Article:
In a decision that may allow families to reconnect, the Indian government has reviewed the Adverse List containing as many as 314 blacklisted foreign nationals from the Sikh community and brought it down to just two.
As a result, such Sikh foreign nationals become eligible to avail visa services to visit their families in India.
A government statement said, "This review is a continuous and dynamic process and is a part of a regular exercise. Such a review will afford an opportunity to such Sikh foreign nationals to visit India, meet their family members and reconnect with their roots."
During the Punjab militancy in the 1980s, many Sikh Indian nationals fled India to escape authorities after they fell for anti-India propaganda. During those tumultuous years, many became foreign nationals or took asylum outside India.
The Indian government placed them in the Adverse List till 2016. It made them ineligible to avail visa services to visit India.
"One major issue coming in the way of grant of consular/visa services to asylees and their family members, mostly belonging to Sikh community, was maintenance of local adverse lists by Indian missions. This practice has also been discontinued," said the government in a statement.
All Indian missions and posts abroad have also been advised to grant "appropriate visa to all categories of asylees" and family members whose names do not figure in the Central Adverse List. This will be done in line with the procedure followed for other categories of applicants of that nationality.
Not just that, all categories of asylees who were blacklisted in a way for a long time, will also now be eligible to apply for registration as Overseas Citizen of India (OCI) cardholders. But this can only happen after they have applied for and held normal visas for a period of two years, said the government.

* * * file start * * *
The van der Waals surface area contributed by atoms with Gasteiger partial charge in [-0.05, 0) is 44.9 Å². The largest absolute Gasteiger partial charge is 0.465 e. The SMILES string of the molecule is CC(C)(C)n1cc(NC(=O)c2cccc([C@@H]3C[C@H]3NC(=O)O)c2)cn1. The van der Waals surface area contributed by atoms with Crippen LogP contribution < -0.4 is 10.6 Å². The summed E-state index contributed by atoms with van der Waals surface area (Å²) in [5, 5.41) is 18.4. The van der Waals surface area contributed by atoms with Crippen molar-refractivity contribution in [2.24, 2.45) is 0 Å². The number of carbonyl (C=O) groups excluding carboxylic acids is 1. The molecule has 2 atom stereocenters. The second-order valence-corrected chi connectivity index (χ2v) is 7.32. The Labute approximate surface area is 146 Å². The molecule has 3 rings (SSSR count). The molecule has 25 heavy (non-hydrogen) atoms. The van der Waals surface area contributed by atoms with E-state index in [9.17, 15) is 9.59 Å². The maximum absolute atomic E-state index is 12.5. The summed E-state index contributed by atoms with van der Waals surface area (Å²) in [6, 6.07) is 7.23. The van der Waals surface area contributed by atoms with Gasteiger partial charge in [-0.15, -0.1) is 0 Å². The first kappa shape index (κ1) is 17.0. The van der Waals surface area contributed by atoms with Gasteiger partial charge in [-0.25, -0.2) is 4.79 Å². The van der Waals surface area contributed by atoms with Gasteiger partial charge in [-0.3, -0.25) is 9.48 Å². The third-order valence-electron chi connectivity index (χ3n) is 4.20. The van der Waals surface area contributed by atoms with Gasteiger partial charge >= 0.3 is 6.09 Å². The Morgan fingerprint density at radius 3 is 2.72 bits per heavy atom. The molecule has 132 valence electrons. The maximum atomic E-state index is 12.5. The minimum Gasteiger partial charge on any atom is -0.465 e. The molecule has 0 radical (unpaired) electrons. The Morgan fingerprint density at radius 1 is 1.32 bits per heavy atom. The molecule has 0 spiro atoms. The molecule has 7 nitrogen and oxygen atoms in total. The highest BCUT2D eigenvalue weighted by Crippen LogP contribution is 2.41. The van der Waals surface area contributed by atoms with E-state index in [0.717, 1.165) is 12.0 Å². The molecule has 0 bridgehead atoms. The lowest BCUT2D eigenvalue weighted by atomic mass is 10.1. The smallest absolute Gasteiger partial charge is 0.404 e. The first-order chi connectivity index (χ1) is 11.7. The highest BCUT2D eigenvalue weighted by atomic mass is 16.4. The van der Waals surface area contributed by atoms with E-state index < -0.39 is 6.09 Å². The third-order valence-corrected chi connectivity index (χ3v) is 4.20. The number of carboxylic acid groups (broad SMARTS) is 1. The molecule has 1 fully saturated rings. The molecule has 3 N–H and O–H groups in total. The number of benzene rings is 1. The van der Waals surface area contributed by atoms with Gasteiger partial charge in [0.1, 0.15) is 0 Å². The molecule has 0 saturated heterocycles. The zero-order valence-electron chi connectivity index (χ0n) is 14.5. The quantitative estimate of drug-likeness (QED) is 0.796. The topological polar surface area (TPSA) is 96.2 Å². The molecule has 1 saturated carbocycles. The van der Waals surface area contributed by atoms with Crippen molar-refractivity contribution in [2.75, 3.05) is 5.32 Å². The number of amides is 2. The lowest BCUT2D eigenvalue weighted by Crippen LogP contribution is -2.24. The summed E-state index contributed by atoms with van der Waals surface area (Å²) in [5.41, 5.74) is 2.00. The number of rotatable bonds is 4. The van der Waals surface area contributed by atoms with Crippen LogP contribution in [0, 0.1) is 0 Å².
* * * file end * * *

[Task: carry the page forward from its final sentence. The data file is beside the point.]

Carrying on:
PUNJAB CM HAILS DECISION ON BLACKLISTED FOREIGN SIKHS
Punjab Chief Minister Amarinder Singh on Friday hailed the Centre's decision to scrap the controversial blacklist, which was totally discriminatory towards the Sikh community, in response to the state's persistent demand and efforts.
Conceding the demand, the Centre has virtually done away with the list, that comprised 314 Sikh foreign nationals, with only two names of men not connected with Punjab now left on it.
The Central government has also discontinued the practice of maintenance of local adverse lists by the respective Indian Missions in various countries.
In a statement, the Chief Minister thanked the Central government for finally conceding the state's demand for more or less revoking the list, thus making Sikh foreign nationals eligible for availing visa services to visit their families in India and reconnect with their roots.
His government, said Amarinder Singh, had worked actively with the Centre for scrapping the list, created by the Central government and its agencies in 2016.
Every Sikh had the right to visit Punjab and the Darbar Sahib, including those who had gone astray in the surcharged atmosphere of the 1980s and 1990s, particularly in the wake of the Operation Bluestar and the anti-Sikh riots, said the Chief Minister.
He said the decision would go a long way in bringing those members of the Sikh community, who had fled the nation as a result of the circumstances, to connect with their families back home.
The creation of the blacklist had been a regressive move, which needed to be corrected in the larger interest of the community, whose contribution to the growth and development of India, and the nations in which they were settled, was exemplary, said Amarinder Singh.
By removing all the 312 India-origin Sikhs from the list, the government had accepted his government's reasoning that cutting off the Sikh foreign nationals from their roots would only lead to their further alienation, which would serve no good to the country, he added.